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How a single Israeli strike on a Gaza IVF centre took away 5,000 lives: Report
Representational image (Courtsey: UNICEF/Eyad El Baba)

How a single Israeli strike on a Gaza IVF centre took away 5,000 lives: Report

| @indiablooms | 18 Apr 2024, 12:40 am

Gaza: An Israeli air strike on Gaza's largest fertility clinic last December dealt a massive blow to the hopes of infertile couples as the explosion resulted in the destruction of over 4,000 embryos along with 1,000 specimens of sperm and unfertilized eggs, reported Reuters.

The explosion caused the lids to fly off five liquid nitrogen tanks storing the embryos and specimens of sperms situated in a corner of the embryology unit of Gaza City's Al Basma IVF center.

According to the report, this single explosion had widespread consequences, revealing the hidden impact of Israel's six-and-a-half-month assault on Gaza's 2.3 million residents.

The embryos stored in those tanks were the last chance for numerous Palestinian couples grappling with infertility.

"We know deeply what these 5,000 lives, or potential lives, meant for the parents, either for the future or for the past," Cambridge-trained obstetrician and gynaecologist Bahaeldeen Ghalayini was quoted as saying by Reuters.

The 73-year-old doctor established the clinic in 1997.

In the enclave, large families are common, with nearly half of the population being under 18, and the fertility rate stands high at 3.38 births per woman, as reported by the Palestinian Bureau of Statistics, the report said.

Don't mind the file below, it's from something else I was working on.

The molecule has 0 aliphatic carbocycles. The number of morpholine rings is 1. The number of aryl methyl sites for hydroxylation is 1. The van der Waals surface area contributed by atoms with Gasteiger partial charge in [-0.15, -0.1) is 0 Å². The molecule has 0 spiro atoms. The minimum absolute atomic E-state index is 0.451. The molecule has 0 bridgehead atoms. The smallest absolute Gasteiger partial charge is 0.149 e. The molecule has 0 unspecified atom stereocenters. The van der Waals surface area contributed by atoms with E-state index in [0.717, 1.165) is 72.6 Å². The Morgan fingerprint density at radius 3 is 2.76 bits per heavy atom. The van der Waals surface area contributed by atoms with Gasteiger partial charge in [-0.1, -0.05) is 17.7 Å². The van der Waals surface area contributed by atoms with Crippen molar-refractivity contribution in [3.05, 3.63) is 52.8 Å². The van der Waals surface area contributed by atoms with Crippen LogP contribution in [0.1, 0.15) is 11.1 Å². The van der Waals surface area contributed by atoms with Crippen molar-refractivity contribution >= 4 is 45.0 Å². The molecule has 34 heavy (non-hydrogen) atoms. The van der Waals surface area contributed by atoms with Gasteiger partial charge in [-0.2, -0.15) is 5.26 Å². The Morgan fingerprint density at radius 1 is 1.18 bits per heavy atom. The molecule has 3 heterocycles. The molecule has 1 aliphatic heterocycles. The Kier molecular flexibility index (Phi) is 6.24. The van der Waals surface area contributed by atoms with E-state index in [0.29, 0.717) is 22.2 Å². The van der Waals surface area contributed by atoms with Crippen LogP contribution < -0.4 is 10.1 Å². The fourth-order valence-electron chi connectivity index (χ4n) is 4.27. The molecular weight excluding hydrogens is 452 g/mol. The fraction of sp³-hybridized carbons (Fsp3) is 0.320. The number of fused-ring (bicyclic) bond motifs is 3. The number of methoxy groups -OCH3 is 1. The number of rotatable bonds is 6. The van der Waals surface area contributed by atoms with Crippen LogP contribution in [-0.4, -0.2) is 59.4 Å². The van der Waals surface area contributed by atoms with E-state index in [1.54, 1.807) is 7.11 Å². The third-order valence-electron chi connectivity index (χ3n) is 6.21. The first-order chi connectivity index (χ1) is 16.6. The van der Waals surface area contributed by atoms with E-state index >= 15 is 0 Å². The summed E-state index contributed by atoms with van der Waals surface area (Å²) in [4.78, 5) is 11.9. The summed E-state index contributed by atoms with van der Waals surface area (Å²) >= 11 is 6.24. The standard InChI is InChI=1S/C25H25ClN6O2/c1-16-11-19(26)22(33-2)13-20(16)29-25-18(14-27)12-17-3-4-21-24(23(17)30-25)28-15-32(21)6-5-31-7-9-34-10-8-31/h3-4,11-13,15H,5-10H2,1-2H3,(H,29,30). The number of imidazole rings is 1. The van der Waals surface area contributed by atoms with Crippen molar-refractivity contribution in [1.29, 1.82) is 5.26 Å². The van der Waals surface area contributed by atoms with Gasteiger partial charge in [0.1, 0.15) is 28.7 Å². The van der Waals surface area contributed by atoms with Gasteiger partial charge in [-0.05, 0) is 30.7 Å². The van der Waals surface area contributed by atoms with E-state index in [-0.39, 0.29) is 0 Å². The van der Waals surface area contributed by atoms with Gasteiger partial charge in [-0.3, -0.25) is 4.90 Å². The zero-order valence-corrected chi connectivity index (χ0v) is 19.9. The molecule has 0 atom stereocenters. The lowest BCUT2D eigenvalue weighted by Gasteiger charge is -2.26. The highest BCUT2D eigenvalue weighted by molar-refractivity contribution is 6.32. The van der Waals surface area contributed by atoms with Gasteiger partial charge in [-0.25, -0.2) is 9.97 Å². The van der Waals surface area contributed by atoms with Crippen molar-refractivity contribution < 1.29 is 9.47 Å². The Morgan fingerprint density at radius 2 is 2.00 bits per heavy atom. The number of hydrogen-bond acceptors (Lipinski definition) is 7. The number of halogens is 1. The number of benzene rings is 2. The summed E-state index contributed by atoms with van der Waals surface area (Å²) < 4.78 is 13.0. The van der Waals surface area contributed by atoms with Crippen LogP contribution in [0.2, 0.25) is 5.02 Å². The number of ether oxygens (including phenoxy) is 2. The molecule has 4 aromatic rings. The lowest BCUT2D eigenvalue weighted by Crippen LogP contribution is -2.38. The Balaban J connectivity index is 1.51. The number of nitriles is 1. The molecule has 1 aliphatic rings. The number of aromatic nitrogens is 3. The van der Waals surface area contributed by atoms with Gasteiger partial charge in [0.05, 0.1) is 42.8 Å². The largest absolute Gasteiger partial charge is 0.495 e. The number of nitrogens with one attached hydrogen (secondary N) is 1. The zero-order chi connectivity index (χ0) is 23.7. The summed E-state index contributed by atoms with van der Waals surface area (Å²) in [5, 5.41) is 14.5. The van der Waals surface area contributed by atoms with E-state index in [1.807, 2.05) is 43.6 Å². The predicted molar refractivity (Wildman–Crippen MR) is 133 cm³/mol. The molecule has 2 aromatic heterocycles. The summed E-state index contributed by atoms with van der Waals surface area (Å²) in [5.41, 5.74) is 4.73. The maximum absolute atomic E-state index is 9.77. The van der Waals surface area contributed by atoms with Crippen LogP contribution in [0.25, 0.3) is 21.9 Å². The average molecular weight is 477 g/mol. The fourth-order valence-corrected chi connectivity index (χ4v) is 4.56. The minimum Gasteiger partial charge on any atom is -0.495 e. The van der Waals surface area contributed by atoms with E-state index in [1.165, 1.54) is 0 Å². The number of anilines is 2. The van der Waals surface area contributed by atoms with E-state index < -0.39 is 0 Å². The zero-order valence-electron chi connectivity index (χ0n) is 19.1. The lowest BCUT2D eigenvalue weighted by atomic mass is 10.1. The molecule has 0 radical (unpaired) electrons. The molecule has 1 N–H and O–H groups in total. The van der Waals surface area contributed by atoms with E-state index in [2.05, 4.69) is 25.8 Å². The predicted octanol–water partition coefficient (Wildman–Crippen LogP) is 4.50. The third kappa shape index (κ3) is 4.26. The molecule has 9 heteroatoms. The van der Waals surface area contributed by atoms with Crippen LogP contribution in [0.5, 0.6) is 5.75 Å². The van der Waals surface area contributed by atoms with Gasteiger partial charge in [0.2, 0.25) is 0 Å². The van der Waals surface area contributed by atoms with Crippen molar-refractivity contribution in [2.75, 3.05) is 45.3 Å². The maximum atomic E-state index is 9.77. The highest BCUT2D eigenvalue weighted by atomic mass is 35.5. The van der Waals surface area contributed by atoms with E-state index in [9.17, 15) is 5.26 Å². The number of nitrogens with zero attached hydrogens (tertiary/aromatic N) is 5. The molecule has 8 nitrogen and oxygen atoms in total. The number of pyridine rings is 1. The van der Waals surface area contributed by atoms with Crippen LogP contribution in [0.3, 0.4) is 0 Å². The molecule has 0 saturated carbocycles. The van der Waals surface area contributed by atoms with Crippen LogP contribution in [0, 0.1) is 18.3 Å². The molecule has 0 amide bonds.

In comparison, Britain's fertility rate is much lower at 1.63 births per woman.

Even amidst Gaza's economic challenges, couples dealing with infertility still go for IVF. Some resort to selling their possessions, such as televisions and jewelry, to cover the costs, Al Ghalayini told Reuters.

At least nine clinics in Gaza offered IVF service, a process that involves extracting eggs from a woman's ovaries and subsequent fertilization with sperm in a laboratory setting.

The fertilized eggs, known as embryos, are typically preserved through freezing until the most suitable time for transfer into a woman's uterus.

The majority of frozen embryos in Gaza were stored at the Al Basma center.

As the Israeli attacks increased, Mohammed Ajjour, the chief embryologist at Al Basma, became increasingly concerned about the levels of liquid nitrogen in the five specimen tanks.

Regular top-ups were necessary nearly every month to maintain the temperature below -180°C in each tank, which operated independently of electricity.

When the war escalated, Ajjour managed to secure one delivery of liquid nitrogen. However, with Israel cutting off electricity and fuel supplies to Gaza, most suppliers ceased operations.

By the end of October, Israeli tanks rolled into Gaza, and soldiers closed in on the streets surrounding the IVF center. It became too perilous for Ajjour to access the tanks for maintenance checks.

Just a single Israeli shell hit the corner of the center, causing an explosion that destroyed the ground floor embryology lab, Ghalayini told Reuters.

He is, however, unsure whether the attack was specifically aimed at the lab or not.

“All these lives were killed or taken away: 5,000 lives in one shell," he told Reuters.

Now, in April, the embryology lab remains littered with shattered masonry, destroyed lab equipment, and amidst the debris, the liquid nitrogen tanks, reported a Reuters journalist who visited the site.

The tank lids were left ajar, and in one of the tanks, a basket filled with tiny color-coded straws containing the destroyed microscopic embryos could still be seen at the bottom, the report said.

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